More from Vermont Public: Lawmakers pass property tax bill, whittling hike down to nearly 14%

Bob Kinzel: Do you expect to be negotiating with the Democrats over this issue between now and the veto session, which will take place in the middle of June?

Gov. Phil Scott: I certainly hope so. I think that there's a number of areas where we can find middle ground. And I'm willing to do that. And I think that it would behoove us to get together and at least talk about, so I'm planning on doing that. I know the morning of adjournment, the speaker, when I went up to give my address, had said we should get together sometime soon. And I said, “Absolutely.” So I'm hopeful that we can do that and at least agree to disagree and find a path forward.

Bob Kinzel: As I mentioned earlier, you've talked about working to have more balance at the Statehouse, are you going to be actively recruiting candidates to run for the Statehouse? And would that include moderate Republicans and Democrats?

Gov. Phil Scott: Yeah, absolutely. I've been working, I'm continuing to work to identify and support candidates. And, as I've said before, they don't have to be Republican. So I'm also working to support Independents, even pragmatic Democrats who want to be part of the middle. The, you know, the moderate centrists of the world — Democrats, like Bobby Starr, or my good friend and mentor, Dick Mazza.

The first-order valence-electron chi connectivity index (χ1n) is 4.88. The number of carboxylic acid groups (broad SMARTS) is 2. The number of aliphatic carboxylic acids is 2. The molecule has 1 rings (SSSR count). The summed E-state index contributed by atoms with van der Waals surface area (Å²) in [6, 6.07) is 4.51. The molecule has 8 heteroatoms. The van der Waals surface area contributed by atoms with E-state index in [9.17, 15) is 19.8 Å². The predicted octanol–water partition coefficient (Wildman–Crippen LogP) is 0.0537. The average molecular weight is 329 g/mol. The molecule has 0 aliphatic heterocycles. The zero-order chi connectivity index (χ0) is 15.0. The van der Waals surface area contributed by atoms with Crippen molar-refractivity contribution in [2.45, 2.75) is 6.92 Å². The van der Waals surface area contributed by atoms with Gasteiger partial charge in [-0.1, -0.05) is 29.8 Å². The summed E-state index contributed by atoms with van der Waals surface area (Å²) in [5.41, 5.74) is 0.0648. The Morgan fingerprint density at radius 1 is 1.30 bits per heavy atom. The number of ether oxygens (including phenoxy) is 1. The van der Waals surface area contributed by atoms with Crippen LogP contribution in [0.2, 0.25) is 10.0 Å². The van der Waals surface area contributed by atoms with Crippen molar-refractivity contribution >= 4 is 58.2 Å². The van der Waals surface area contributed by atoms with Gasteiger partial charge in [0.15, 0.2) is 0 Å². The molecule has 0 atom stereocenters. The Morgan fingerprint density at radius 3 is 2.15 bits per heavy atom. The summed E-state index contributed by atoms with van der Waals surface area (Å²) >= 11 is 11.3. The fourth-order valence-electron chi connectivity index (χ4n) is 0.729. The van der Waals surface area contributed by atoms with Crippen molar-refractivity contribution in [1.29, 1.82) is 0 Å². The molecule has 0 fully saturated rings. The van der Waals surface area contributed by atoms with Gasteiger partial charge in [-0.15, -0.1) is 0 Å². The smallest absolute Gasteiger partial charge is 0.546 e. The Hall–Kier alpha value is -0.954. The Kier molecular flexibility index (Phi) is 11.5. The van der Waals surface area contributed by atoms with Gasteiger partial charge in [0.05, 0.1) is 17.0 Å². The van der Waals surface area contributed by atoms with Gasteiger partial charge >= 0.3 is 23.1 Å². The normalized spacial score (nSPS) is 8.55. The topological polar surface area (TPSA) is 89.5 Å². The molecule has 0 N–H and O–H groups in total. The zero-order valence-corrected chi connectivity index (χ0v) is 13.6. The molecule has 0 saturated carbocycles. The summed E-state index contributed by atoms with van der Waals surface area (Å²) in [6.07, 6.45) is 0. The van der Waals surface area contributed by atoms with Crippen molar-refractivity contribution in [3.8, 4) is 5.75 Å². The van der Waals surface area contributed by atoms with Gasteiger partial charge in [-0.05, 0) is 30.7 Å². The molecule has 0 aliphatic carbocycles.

Bob Kinzel: How do you account that, in 2022, voters in Vermont gave the Democrats supermajorities at the Statehouse, and they also elected you by a wide margin. Is there a message there?

Gov. Phil Scott: You know, I don't believe, collectively, Vermonters voted for a supermajority. I think they were voting for people who they were comfortable with. And I think that's what happens. Everyone, you know, knows their House rep or senator and likes them and is comfortable and so forth. And then they get elected.

Bob Kinzel: So given that issue that you're addressing there, that people are voting for their local representatives, and maybe not thinking about them as being part of the supermajority — how do you address that in the November election?